In Rev. xix. our Lord Jesus is spoken of as wearing many crowns (dtaS^^ara TroXXd); but what is probably meant is a diadem composed of, or encircled with, manv crowns.

  4. Rashi, Aben Ezra, and Kimchi assert that " the Man, the Branch." is Zerubbabel; but, for obvious controversial reasons, they have departed from the older received interpretation, as is seen from Targum of Jonathan, where the passage (ver. 12) is paraphrased thus: "Behold the Man; Messiah is His Name. He will be revealed, and He will become great and build the Temple of God."

    The Messianic interpretation is also defended with great force by Abarbanel, who thus decisively refutes the interpretation adopted by the great trio of Jewish commentators, Rashi, Aben Ezra, and Kimchi. He says, " Rashi has written that the words, Behold the Man Whose Name is the Branch, have by some been interpreted of the Messiah." He here means Jonathan, whose inter pretation he did not receive, for he adds that the building here spoken of refers altogether to the Second Temple; but I wish that I could ask them, if this pro phecy refers to the Second Temple and Zerubabbel, why it said, "The Man Whose Name is the Branch," "and He shall grow up from beneath Him."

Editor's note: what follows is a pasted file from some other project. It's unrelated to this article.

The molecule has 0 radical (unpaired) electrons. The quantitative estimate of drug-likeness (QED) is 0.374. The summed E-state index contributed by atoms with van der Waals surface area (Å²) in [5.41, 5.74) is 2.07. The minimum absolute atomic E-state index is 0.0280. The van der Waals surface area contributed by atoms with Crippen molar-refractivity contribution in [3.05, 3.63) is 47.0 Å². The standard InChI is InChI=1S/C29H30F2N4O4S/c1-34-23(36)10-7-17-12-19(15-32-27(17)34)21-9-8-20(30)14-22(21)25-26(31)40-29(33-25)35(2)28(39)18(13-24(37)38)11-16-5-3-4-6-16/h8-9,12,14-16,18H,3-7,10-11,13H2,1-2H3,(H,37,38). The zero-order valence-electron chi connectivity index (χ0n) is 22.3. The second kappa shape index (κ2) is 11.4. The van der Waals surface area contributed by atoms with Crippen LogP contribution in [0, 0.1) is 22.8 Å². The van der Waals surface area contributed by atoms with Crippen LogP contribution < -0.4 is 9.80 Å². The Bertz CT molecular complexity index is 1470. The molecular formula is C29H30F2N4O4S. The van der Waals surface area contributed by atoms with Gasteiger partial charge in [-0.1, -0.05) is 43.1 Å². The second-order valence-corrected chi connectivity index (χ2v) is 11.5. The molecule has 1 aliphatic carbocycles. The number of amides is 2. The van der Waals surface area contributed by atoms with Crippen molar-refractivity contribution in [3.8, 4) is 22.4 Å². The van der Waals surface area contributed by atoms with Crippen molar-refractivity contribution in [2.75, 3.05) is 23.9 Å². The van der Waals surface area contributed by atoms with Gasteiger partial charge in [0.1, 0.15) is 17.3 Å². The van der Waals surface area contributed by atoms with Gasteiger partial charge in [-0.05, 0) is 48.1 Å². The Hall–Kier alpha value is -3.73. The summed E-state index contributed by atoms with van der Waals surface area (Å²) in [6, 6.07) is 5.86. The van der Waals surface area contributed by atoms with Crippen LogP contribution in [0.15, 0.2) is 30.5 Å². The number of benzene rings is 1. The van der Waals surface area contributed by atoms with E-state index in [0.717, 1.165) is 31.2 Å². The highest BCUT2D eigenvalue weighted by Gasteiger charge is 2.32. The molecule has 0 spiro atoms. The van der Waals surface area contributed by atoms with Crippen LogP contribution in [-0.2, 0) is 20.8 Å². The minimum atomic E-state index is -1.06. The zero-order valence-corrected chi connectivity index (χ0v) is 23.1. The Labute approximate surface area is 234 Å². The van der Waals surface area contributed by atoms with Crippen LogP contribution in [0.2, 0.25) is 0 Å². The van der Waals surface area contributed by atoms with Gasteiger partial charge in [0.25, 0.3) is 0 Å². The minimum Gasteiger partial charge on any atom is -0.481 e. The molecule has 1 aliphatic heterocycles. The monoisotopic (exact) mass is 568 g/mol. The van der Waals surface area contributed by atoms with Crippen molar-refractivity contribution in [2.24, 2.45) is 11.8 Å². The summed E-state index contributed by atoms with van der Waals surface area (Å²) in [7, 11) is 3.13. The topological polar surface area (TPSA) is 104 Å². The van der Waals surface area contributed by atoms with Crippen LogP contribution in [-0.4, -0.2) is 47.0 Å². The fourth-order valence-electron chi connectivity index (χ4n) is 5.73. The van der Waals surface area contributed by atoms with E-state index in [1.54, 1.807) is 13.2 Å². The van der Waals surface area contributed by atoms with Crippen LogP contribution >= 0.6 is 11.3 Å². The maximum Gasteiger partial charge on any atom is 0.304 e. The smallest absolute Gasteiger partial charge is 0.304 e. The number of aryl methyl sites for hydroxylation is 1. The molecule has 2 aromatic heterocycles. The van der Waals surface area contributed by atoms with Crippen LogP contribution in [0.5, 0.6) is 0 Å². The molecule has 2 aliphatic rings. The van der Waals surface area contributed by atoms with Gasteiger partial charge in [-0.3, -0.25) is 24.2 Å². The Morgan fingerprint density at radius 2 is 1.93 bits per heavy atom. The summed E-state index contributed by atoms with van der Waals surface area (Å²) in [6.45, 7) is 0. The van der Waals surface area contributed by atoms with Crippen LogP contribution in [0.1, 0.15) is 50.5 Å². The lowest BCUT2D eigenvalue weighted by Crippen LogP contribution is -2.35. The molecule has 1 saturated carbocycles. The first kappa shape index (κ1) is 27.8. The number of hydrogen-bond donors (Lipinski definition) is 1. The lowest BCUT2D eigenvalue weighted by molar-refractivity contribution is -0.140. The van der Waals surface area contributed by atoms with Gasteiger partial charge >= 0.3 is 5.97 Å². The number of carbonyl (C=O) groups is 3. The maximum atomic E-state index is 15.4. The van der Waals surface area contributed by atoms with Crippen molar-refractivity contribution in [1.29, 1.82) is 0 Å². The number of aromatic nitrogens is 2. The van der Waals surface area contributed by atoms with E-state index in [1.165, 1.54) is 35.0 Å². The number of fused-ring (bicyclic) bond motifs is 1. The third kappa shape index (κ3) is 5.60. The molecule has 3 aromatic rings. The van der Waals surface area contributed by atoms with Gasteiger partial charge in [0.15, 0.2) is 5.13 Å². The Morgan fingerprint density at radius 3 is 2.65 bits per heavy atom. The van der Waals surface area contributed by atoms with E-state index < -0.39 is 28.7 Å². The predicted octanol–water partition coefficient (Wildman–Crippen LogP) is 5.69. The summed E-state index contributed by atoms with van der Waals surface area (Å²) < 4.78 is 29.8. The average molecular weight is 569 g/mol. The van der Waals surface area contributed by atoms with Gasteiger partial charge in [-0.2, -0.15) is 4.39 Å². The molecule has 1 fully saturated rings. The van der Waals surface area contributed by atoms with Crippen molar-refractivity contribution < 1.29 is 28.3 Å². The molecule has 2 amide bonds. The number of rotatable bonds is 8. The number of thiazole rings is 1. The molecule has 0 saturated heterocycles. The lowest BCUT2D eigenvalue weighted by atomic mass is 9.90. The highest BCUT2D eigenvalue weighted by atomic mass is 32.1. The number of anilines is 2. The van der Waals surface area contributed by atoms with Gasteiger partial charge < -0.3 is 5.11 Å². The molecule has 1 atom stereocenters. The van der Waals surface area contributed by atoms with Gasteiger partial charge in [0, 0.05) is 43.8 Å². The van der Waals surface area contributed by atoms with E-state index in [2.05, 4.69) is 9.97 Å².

Surely we know that every man grows up to manhood, and even to old age and hoary hairs. Rashi, perceiving this objection, has interpreted this to mean that He shall be of the royal seed; but this is not correct, for the word vmnp ("from beneath Him ") teaches nothing about the royal family. . . . But, at all events, I should like to ask them, if these words be spoken of Zerubbabel, why does the prophet add that " He shall build the Temple of the Lord: even He shall build the Temple of the Lord." Why this repetition to express one single event? The commentators have got no answer but this, " It is to confirm the matter." But, if this be the case, it would be better to repeat the words three or four times, for then the confirmation would have been greater still. I should further ask them how they can interpret of Zerubbabel those words, " He shall bear the glory, and shall sit and rule upon His throne"; " for he (Zerubbabel) never ruled in Jerusalem, and never sat upon the throne of the kingdom, but only occupied himself in building the Temple, and afterwards returned to Babylon " (Abarbanel, Comment, in loc.).